- [pdf] [supp] [arXiv]
Revisiting Token Pruning for Object Detection and Instance Segmentation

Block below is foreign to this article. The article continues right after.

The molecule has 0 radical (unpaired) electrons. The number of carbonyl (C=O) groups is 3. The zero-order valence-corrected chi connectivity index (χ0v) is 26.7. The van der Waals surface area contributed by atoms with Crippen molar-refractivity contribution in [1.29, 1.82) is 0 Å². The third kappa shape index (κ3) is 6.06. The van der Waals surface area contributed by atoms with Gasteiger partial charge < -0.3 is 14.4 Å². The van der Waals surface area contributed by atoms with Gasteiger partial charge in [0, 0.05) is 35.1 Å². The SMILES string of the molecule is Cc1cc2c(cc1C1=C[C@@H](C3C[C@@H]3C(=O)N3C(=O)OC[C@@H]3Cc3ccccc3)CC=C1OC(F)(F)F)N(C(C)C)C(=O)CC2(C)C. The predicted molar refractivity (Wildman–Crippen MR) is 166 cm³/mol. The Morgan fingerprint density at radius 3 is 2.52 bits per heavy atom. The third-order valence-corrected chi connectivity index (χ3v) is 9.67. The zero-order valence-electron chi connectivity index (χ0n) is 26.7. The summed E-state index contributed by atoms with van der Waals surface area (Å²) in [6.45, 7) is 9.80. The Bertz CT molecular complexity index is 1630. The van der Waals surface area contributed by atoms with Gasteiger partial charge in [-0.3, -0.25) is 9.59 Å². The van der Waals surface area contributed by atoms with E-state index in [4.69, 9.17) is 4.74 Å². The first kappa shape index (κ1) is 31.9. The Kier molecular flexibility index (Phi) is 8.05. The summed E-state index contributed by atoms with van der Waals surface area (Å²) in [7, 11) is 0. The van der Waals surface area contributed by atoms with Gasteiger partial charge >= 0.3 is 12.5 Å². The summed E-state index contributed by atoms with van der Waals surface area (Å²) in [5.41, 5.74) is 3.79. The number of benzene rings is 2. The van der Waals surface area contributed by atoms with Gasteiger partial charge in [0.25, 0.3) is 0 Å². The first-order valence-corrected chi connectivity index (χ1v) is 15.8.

Vision Transformers (ViTs) have shown impressive performance in computer vision, but their high computational cost, quadratic in the number of tokens, limits their adoption in computation-constrained applications. However, this large number of tokens may not be necessary, as not all tokens are equally important. In this paper, we investigate token pruning to accelerate inference for object detection and instance segmentation, extending prior works from image classification. Through extensive experiments, we offer four insights for dense tasks: (i) tokens should not be completely pruned and discarded, but rather preserved in the feature maps for later use. (ii) reactivating previously pruned tokens can further enhance model performance. (iii) a dynamic pruning rate based on images is better than a fixed pruning rate. (iv) a lightweight, 2-layer MLP can effectively prune tokens, achieving accuracy comparable with complex gating networks with a simpler design. We assess the effects of these design decisions on the COCO dataset and introduce an approach that incorporates these findings, showing a reduction in performance decline from 1.5 mAP to 0.3 mAP in both boxes and masks, compared to existing token pruning methods. In relation to the dense counterpart that utilizes all tokens, our method realizes an increase in inference speed, achieving up to 34% faster performance for the entire network and 46% for the backbone. Code will be publicly available.